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Monday, December 3, 2007

Burning Man's 'Big Rig Jig' Artist Nails It on 1st Try — A Q&A

Posted By on Mon, Dec 3, 2007 at 10:48 AM

(Burning Man 2007 is but a flashback in our singed lobes — all the more reason to re-examine just what exactly went down on da playa. Here's one story)

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Q & A with Mike Ross

By Erin Lindholm, SPECIAL TO THE SFWEEKLY

The art at Burning Man this year collectively represented more than $400,000 in grants from the Black Rock Arts Foundation, plus countless of private contributions. The results were spectacular, but perhaps none more so than “Big Rig Jig,” a sculpture of two 18-wheeler trucks curving like caterpillars, one balanced on top of the other, rising forty-two feet into the sky. Mike Ross, 31, has brought sculptural works out to the annual desert festival for nearly ten years, but nothing on the scale of this fifty-thousand-pound tour de force. We caught up by phone while the Brooklyn-based artist was in San Francisco “finishing up some paperwork.”

Q: So how long ago did you start thinking about this thing?

A: I’ve been thinking about using trucks and oil as a theme for a long time, but winter of last year was when the crystallization happened for this particular form and, inevitably, the sculpture.

Q: Why trucks?

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A: Trucks are a symbol of power. They’re huge and they’re mighty. Driving down the highway and seeing a truck barreling along beside you or right behind you is fear inducing. And they’re pulling all this massive weight. To take something so big and heavy and put it in an organic form and have it above you—I thought it would be an interesting experience to stand underneath and look up at this thing you wouldn’t imagine being in the air.

Q: From a distance, and even up close, the trucks seem so precariously balanced. How much engineering went into the stabilization of the sculpture?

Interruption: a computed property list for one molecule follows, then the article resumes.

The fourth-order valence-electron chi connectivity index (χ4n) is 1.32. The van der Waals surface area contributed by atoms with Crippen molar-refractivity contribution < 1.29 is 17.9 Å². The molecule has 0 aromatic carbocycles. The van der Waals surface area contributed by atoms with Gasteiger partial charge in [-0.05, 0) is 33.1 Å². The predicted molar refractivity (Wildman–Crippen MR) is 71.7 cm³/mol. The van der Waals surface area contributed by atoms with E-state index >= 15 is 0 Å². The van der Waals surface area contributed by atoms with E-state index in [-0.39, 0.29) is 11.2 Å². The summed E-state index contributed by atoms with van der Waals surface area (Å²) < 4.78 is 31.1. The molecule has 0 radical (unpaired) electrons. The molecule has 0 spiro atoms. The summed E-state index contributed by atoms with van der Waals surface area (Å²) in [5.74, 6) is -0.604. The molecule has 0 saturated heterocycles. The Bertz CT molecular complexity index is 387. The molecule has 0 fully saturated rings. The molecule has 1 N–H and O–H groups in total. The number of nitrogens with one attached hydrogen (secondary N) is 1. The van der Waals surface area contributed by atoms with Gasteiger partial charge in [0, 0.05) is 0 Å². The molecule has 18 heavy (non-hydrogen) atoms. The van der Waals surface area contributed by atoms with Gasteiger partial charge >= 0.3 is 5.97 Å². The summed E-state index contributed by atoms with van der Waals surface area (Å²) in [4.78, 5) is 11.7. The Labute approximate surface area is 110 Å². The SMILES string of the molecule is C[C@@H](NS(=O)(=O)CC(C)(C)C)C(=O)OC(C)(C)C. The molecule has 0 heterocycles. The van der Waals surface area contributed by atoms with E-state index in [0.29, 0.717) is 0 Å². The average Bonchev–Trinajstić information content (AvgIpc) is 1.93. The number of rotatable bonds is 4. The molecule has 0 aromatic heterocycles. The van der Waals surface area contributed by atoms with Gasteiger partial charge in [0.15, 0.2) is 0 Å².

A: Normally I do most of my own engineering, but in this case it was totally out of my league. So I got help from different structural engineers. They made computer models accounting for earthquakes and wind, and also all the weight of the people inside of it.

Q: You called in the experts.

A: Yeah, exactly. Brought in the expert cavalry.

Q: You did most of the actual work at a warehouse in Oakland, right?

A: Yeah, at the American Steel building. We worked there starting in June, although at first we weren’t actually using the building so much as driving all around California trying to find trucks and tankers.

Q: Tell me about that. You have this project, you have the green light for funding, how do you find what trucks you want to use?

A: We talked to as many people as we could. We drove up and down big roads, small roads trying to find them. We would never have done new tankers, which would be astronomically beyond the means of the project and not fitting with the idea anyway, the idea being to take things that had actually been on the road and turn those into a sculpture. But even used ones were really hard to find. The scrap price of the materials was almost more expensive than we could afford. So we had to find someone who was impressed by the project and wanted to help with it, too. Eventually we found our targets.